It was an easy day, downhill, tailwind and only 33km. We got to sleep in, and still arrived in time to get lunch (fish tacos). We are staying in this nice little RV park, full of people. There is there is small section for tents only. There are some really amazing set-ups. People come with their vans, tarps, hotplates, microwaves, chairs, tables, stoves and fridges. It is amazing, and it is good to see that you don’t need a huge RV to enjoy a Mexico RV park for 6 moths of the year. One guy just offered me some Mexican coffee, wow is it ever good. We are amazed by the kindness of the people here (both the white and the the Mexican). It is so easy to get into a conversation with some here. Everyone has something to say, and they are all interested in our biking travels. We often get offered a chair if we are sitting on the ground. Its great.
Los Barrilies is a wind surfing town, and now (like the snowboarders back in the day) is also turning into a kiting town. Kiting is this sport in which you attach a wakeboard to your feet and hold onto a bar that manipulates this kite (which is more like a wing) that is about 5m long. Apparently these kites are very dangerous because it is like flying an aircraft, they look pretty impressive though, and the look like a lot of fun. It is like wakeboarding with out the boat, there is this constant force pulling you to the sky, the only thing that is missing from wake boarding is the wake (but there is the surf). It is pretty neat.
Last night we went to dinner, and we brought a bottle of wine (it is cheaper this way, Gato Negro $8). We ordered and drank some wine. It was very good wine. We didn’t finish bottle until about 8 or 9 in the evening. it was pretty neat to see it, when we arrived there were only white people in the restaurant, by the time we finished the bottle (well I finished the bottle, we all know how Tanya likes to drink) the place had made a transformation. It was a hopping Mexican joint. There were a lot of Mexicans in there. It is funny, but you read about it, Mexicans don’t really go out to dinner until late at night (8 or 9) which is way different then the way I was brought up (dinner is at 5). I think a lot of European cultures like late dinners, why are we so different? Maybe it is our “want it now” attitude, “I’m hungry so lets eat” mentality, “we need more variety then we can handle” lifestyle. Asi es la vida (Spanish for such is life, my favourite French phrase (which I cannot spell, cest la vie? I don’t know, some one who knows French can help out on that one)).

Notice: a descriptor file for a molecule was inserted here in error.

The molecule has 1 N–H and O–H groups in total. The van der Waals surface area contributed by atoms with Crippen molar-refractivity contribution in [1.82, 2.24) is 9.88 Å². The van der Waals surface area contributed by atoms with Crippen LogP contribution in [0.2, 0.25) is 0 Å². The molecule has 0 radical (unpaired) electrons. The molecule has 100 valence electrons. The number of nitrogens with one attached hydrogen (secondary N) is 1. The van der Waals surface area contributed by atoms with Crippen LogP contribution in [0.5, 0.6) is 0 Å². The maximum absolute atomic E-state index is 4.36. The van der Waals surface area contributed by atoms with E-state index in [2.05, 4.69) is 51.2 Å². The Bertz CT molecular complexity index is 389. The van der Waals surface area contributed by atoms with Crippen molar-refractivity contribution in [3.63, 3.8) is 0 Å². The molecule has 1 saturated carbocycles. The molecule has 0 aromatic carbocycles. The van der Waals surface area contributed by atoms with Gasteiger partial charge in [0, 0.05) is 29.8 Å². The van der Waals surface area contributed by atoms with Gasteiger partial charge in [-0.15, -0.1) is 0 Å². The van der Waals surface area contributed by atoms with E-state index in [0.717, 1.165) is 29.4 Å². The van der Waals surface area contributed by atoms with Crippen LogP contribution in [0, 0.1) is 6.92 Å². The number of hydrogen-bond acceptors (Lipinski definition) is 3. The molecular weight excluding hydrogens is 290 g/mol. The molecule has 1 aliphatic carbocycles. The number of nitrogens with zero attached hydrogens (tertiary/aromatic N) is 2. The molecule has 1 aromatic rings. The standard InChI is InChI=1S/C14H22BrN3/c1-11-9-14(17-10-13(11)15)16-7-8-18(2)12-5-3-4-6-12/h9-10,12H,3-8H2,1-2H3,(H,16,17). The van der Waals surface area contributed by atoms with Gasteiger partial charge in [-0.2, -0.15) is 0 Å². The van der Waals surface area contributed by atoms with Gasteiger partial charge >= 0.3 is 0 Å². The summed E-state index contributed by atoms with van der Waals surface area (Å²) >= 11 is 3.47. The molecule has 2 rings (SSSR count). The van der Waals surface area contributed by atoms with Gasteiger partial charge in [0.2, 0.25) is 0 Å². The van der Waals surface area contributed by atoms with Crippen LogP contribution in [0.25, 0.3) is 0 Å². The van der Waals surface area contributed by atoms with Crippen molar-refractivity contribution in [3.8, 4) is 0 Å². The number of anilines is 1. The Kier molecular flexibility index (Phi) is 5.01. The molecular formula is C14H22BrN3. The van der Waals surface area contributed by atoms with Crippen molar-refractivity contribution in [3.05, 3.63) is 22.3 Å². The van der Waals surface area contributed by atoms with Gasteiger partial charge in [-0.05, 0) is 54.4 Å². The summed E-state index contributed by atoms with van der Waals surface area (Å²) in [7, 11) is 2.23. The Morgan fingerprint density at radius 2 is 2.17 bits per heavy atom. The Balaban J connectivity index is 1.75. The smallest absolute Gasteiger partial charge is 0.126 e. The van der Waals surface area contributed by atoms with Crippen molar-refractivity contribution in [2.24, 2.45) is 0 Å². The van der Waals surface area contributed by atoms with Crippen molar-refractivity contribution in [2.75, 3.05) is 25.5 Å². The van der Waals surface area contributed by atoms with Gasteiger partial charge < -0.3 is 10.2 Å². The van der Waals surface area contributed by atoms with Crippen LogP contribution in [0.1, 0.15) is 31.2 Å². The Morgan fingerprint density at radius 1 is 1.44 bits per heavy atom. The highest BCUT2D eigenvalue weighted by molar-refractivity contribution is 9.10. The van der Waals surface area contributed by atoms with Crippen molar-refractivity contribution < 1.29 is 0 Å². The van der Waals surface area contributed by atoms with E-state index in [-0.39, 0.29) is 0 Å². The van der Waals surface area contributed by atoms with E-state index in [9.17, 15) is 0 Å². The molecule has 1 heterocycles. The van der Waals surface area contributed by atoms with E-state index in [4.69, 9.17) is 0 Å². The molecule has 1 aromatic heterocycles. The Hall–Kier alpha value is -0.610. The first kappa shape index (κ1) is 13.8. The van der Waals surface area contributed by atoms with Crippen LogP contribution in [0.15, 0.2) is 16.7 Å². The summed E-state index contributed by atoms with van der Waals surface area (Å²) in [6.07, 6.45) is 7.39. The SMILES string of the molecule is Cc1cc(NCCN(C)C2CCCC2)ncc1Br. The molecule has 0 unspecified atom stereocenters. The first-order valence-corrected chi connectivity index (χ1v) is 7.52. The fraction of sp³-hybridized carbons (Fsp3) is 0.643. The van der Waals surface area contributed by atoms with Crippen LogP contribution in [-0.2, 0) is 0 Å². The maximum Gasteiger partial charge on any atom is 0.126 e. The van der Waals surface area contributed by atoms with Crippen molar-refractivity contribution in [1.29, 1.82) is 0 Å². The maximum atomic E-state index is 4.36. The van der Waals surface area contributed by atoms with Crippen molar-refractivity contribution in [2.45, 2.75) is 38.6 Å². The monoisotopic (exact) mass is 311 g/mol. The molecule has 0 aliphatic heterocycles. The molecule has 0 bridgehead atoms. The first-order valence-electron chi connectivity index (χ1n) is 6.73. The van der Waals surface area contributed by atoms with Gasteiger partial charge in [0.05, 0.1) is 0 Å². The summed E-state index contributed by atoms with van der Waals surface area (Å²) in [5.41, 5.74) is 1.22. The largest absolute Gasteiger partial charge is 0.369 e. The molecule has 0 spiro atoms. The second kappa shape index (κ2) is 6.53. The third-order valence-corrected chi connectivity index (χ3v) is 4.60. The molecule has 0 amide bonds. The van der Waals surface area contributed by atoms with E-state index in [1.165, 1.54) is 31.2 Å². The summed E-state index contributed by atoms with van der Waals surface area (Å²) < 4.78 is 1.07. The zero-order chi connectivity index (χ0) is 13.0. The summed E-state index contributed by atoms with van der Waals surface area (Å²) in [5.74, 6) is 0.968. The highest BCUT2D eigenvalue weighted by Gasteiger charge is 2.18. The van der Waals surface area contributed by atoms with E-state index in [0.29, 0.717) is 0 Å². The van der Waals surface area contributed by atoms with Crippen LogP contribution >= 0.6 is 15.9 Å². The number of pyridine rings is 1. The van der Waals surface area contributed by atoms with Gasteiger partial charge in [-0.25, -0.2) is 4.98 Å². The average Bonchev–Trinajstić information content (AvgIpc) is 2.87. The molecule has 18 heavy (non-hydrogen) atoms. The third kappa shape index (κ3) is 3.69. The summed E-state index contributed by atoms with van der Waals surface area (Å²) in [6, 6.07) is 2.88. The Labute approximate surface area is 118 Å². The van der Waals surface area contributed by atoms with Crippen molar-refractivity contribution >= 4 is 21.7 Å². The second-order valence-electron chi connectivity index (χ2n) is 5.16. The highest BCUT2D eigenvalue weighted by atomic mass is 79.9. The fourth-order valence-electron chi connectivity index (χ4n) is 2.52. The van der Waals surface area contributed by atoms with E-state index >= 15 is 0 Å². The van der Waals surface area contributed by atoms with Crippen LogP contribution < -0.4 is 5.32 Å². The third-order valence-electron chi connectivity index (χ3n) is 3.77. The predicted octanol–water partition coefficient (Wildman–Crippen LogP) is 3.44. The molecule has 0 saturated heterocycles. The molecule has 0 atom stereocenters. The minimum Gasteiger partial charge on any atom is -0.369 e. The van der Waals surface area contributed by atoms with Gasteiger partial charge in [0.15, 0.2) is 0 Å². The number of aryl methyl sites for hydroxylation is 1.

I saw the sun rise today. Just a few minutes too late to see anything red or pink, but I did get to see the orange. It was pretty spectacular. I set my alarm early for tomorrow morning. It is a pretty nice here. We are going to spend today chilling out and enjoying the sun. Tomorrow we may head to Los Cabos (or not) we only have 6 days left so we better get the best out of this place while we are still here.
I’m not really sure what day it is, but I do know that we are starting to run out of days. Today we did 76km.
We left La Paz this morning. We really liked that city, but we must move. It seemed to take us a long time to get out of the city; we rode for nearly 20km before we were out of La Paz. The road was in very good shape. Four lane divided highway with a shoulder. It was great, nice new pavement and a headwind. We flew. Then we came to a fork in the road.
“Shall we go east or west?” I asked Tanya? “I don’t know,” Tanya replied. “It’s shorter distance to go west” “But more traffic” The wind was coming from the NE, so heading in a westerly direction would have meant a little bit of a tail wind. Heading east would mean the opposite. Plus there was a mountain range to worry about. We ended up tossing a coin to see which way we would go. We went to the east. Within minutes on the road to the east there were headwinds, and hill climbs. But we pushed on, up two passes and down them (always a fun thing to do). Another benefit was that there was a lot less traffic (the west direction is a more direct route to Cabo). It was a good choice in hind sight.
We pulled into a RV park; there are mostly people from BC here. It is a nice place, filled with a lot of cacti and trees. The sun is shining and life is good. We even have a picnic table here (very rarely does this happen) so that makes this an even better choice.